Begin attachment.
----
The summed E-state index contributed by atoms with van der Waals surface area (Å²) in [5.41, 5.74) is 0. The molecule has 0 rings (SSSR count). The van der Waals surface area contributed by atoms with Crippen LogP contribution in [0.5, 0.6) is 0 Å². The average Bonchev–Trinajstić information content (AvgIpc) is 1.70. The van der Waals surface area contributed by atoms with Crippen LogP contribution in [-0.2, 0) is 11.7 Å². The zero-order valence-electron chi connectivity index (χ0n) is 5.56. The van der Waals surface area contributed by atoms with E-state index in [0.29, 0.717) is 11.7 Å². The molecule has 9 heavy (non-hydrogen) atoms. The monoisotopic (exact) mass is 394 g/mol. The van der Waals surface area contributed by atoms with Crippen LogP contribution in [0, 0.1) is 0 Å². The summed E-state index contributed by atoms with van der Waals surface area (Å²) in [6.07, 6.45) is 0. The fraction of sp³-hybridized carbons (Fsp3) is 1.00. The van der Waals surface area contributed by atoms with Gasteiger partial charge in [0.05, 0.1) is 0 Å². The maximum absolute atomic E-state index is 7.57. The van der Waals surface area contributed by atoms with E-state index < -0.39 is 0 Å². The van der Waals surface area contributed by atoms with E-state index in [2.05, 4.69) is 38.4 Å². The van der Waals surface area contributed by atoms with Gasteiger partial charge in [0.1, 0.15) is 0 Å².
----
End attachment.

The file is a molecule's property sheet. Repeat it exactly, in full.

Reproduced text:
The summed E-state index contributed by atoms with van der Waals surface area (Å²) in [5.41, 5.74) is 0. The molecule has 0 rings (SSSR count). The van der Waals surface area contributed by atoms with Crippen LogP contribution in [0.5, 0.6) is 0 Å². The average Bonchev–Trinajstić information content (AvgIpc) is 1.70. The van der Waals surface area contributed by atoms with Crippen LogP contribution in [-0.2, 0) is 11.7 Å². The zero-order valence-electron chi connectivity index (χ0n) is 5.56. The van der Waals surface area contributed by atoms with E-state index in [0.29, 0.717) is 11.7 Å². The molecule has 9 heavy (non-hydrogen) atoms. The monoisotopic (exact) mass is 394 g/mol. The van der Waals surface area contributed by atoms with Crippen LogP contribution in [0, 0.1) is 0 Å². The summed E-state index contributed by atoms with van der Waals surface area (Å²) in [6.07, 6.45) is 0. The fraction of sp³-hybridized carbons (Fsp3) is 1.00. The van der Waals surface area contributed by atoms with Gasteiger partial charge in [0.05, 0.1) is 0 Å². The maximum absolute atomic E-state index is 7.57. The van der Waals surface area contributed by atoms with E-state index < -0.39 is 0 Å². The van der Waals surface area contributed by atoms with E-state index in [2.05, 4.69) is 38.4 Å². The van der Waals surface area contributed by atoms with Gasteiger partial charge in [0.1, 0.15) is 0 Å².